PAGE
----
Highly recommended for beginners, or as a beginning/low intermediate refresher, or for language learning explorers.
14 of 17 people found the following review helpful
Very good; Just bought the advanced set, too! 5 Jun 2009
By David T. Donahue - Published on
Format: Audio CD
I bought this set based almost entirely on the Derek Silvers review (above), after looking at Pimsleur as well. I am very happy with the purchase. It will be beneficial for any prospective purchaser to read the other reviews on this page (both positive and negative). Not only are they amusing, they are also enlightening.

There are four voices present on the recordings: Dr. Goodman directs the lessons; two students (one American male and one English female) speak in Mandarin the sentences requested by Dr. Goodman in English; and finally a (female) native Mandarin speaker correctly says the sentence, after correcting the tone and pronunciation of the students. Then the process repeats with a new word, or sentence, to speak in Mandarin. No reading or writing is involved.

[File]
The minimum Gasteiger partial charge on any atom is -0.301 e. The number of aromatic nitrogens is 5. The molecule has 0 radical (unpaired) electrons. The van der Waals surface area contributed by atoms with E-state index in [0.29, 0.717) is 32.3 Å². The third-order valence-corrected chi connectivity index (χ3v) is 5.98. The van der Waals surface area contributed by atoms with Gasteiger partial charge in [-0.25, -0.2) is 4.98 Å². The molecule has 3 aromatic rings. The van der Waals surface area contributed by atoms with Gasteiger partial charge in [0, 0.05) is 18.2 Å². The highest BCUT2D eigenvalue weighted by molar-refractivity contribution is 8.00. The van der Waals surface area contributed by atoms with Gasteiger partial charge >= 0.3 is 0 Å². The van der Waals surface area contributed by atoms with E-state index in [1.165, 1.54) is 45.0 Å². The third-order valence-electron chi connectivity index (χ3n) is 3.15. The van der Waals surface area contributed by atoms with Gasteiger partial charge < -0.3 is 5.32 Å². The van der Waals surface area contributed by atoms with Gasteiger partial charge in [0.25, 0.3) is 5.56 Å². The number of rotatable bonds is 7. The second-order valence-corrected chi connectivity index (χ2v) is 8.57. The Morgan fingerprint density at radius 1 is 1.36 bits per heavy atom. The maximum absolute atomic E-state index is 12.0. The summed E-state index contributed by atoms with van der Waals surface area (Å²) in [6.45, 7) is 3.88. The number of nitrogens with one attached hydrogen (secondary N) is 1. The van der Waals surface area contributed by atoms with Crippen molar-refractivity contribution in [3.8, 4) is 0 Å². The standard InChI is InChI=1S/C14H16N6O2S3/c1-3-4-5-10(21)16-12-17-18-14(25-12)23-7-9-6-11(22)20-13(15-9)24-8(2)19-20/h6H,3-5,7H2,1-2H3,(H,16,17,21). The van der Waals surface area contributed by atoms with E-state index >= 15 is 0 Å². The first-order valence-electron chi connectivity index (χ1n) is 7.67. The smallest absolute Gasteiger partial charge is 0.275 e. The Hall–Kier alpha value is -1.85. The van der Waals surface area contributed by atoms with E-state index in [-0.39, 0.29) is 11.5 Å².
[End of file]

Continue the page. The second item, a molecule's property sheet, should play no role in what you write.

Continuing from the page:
First, the positives:

After the first 10 minutes of the first lesson, you will not be intimidated by Mandarin: there are not as many sounds as in English; there are four tones in Mandarin; the meaning of a sound depends on the particular tone used. Even without the all of the vocabulary and practice with tones provided by the 8 CDs, the removal of Mandarin's intimidation factor certainly justifies the purchase of this set.

You will learn to communicate simple sentences if you complete the eight discs: "Hello", "I am an American", "Where is the toilet?", "This one, not that one", "I will meet him tomorrow", and so forth. I think this is an incredible achievement!

Dr. Goodman is a good teacher. He is patient and provides reminders that are easy to recall in later lessons. I was sufficiently impressed that I just purchased the Advanced Mandarin series, which is also by Dr. Goodman.

The native speaker is wonderful. Frequently I wished that I could just hear her say the sentences requested by Dr. Goodman. The audio recording of the native Mandarin speaker's voice is superb.